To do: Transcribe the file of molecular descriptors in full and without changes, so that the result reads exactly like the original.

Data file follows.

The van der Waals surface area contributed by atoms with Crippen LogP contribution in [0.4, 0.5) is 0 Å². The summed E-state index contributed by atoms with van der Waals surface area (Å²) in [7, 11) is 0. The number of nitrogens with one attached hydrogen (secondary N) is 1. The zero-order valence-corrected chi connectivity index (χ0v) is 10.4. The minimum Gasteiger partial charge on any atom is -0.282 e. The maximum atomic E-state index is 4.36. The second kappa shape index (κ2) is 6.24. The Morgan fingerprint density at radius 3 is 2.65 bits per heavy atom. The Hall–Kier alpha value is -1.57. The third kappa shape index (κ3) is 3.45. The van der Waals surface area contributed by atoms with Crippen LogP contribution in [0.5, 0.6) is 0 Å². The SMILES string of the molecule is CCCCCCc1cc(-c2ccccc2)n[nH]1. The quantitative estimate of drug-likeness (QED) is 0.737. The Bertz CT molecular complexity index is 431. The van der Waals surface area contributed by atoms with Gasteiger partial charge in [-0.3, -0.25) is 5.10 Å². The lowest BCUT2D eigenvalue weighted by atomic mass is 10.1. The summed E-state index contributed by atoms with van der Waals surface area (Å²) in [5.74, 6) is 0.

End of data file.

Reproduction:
The van der Waals surface area contributed by atoms with Crippen LogP contribution in [0.4, 0.5) is 0 Å². The summed E-state index contributed by atoms with van der Waals surface area (Å²) in [7, 11) is 0. The number of nitrogens with one attached hydrogen (secondary N) is 1. The zero-order valence-corrected chi connectivity index (χ0v) is 10.4. The minimum Gasteiger partial charge on any atom is -0.282 e. The maximum atomic E-state index is 4.36. The second kappa shape index (κ2) is 6.24. The Morgan fingerprint density at radius 3 is 2.65 bits per heavy atom. The Hall–Kier alpha value is -1.57. The third kappa shape index (κ3) is 3.45. The van der Waals surface area contributed by atoms with Crippen LogP contribution in [0.5, 0.6) is 0 Å². The SMILES string of the molecule is CCCCCCc1cc(-c2ccccc2)n[nH]1. The quantitative estimate of drug-likeness (QED) is 0.737. The Bertz CT molecular complexity index is 431. The van der Waals surface area contributed by atoms with Gasteiger partial charge in [-0.3, -0.25) is 5.10 Å². The lowest BCUT2D eigenvalue weighted by atomic mass is 10.1. The summed E-state index contributed by atoms with van der Waals surface area (Å²) in [5.74, 6) is 0.